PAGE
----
LOA Re-Released in 4K

Lawrence_BR

Sony Pictures Entertainment Celebrates
50th Anniversary of David Lean’s Lawrence of Arabia

Just announced at the Home Theater Forum comes the much-anticipated news of Lawrence of Arabia not only making is debut onto Blu-Ray but to be re-released to theaters in a newly restored digital format. A lot of work has gone into this most recent restoration of the film and this looks to be a very big release. To read more, please go here. To follow a great discussion with the many fans of Lawrence and the man who was instrumental in the original restoration, Mr. Robert Harris, please go here.

CULVER CITY, CALIF. (July 18, 2012) – Widely considered one of the greatest and most influential films in the history of cinema, David Lean’s masterpiece Lawrence of Arabia returns to the big screen 50 years after its 1962 premiere in a 4K digitally-restored version of the Director’s Cut. Following its international debut at Festival Du Cannes this past May, Lawrence of Arabia will screen nationwide in a digital-only theatrical event in theaters starting October 4th.   The film will be available in a Blu-ray™ 3-disc collectible boxed set starting November 13th from Sony Pictures Home Entertainment.  Additionally, the film will be featured for one night only on Turner Classic Movies, November 16th at 8:00PM in a television exclusive.  The U.S. premiere of the new restoration will take place in Los Angeles on July 19th with a special 4K presentation at the Academy of Motion Picture Arts and Sciences.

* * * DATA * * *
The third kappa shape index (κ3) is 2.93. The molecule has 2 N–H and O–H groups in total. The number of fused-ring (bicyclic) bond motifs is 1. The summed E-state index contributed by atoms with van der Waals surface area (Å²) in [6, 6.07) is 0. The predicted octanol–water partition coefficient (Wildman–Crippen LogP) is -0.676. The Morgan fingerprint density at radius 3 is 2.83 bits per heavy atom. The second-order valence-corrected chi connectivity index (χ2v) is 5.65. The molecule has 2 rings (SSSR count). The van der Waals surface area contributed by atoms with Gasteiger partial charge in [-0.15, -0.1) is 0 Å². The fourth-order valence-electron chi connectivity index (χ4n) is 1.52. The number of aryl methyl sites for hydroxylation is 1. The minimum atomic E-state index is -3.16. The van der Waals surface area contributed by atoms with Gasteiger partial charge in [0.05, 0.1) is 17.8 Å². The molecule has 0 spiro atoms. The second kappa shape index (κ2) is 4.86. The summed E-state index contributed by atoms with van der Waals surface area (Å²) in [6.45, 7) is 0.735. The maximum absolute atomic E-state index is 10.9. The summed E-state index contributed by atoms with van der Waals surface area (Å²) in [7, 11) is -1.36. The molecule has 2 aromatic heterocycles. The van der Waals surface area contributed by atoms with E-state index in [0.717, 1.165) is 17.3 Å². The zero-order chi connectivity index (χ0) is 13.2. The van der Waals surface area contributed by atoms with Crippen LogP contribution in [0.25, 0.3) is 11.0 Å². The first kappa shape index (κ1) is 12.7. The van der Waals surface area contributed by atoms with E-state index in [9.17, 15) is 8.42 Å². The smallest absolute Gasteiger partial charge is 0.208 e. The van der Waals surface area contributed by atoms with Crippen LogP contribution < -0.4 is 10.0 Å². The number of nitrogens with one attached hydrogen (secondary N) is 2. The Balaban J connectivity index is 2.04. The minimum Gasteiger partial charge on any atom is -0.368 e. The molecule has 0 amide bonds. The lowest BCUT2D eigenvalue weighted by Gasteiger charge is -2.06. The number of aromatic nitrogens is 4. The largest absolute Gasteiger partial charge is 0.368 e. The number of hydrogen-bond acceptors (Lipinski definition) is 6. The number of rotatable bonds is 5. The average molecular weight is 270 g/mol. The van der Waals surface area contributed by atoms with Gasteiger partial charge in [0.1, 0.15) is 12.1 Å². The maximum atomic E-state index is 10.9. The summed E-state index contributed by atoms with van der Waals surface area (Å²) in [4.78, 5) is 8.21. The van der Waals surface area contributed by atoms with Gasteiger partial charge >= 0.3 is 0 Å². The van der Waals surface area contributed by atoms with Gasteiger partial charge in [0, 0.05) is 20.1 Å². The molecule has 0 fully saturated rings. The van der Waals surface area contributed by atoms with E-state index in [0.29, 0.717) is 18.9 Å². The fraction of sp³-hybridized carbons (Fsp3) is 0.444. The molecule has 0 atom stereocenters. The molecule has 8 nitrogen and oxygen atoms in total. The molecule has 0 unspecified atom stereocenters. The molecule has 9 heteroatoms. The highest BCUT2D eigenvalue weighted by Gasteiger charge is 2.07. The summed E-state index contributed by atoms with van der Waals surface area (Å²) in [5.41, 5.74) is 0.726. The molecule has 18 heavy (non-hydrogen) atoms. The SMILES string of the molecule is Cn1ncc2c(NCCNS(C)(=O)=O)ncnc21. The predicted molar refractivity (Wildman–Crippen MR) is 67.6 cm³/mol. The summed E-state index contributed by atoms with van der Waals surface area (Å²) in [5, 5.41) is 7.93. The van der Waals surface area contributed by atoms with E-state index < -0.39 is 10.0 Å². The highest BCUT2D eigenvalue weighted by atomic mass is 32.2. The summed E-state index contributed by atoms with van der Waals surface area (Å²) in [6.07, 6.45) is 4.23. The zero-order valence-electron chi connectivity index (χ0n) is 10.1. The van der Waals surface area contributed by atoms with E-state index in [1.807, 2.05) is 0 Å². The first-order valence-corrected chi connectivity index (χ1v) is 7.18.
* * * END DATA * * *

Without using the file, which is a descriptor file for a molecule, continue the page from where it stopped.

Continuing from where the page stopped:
Nominated for 10 Academy Awards
®, winning seven, including Best Picture and Best Director and staring Best Actor nominee Peter O’Toole and Best Supporting Actor nominee Omar Sharif, the film is one of the crown jewels in the legacy of Columbia Pictures.  “We wanted to return this film to as pristine a condition as possible to honor its anniversary release,” says Grover Crisp, EVP of Asset Management, Film Restoration and Digital Mastering for SPE.  The original camera negative was scanned at 8K and the film went through a painstaking process of repairing problems inherent to the 50-year old film elements.  Using the latest digital imaging technology, the color grading and re-mastering was completed in 4K at Colorworks, Sony Pictures Entertainments’ digital intermediate facility.  “The original negative was seriously damaged in a number of ways, some problems dating from the original release and some accumulated over the years.” says Crisp.  “But, until now, we did not have the tools available to address these issues.   We think fans of the film will be as amazed as we are at the detail and resolution in the imagery captured by cinematographer Freddie Young to compliment David Lean’s immaculate direction.”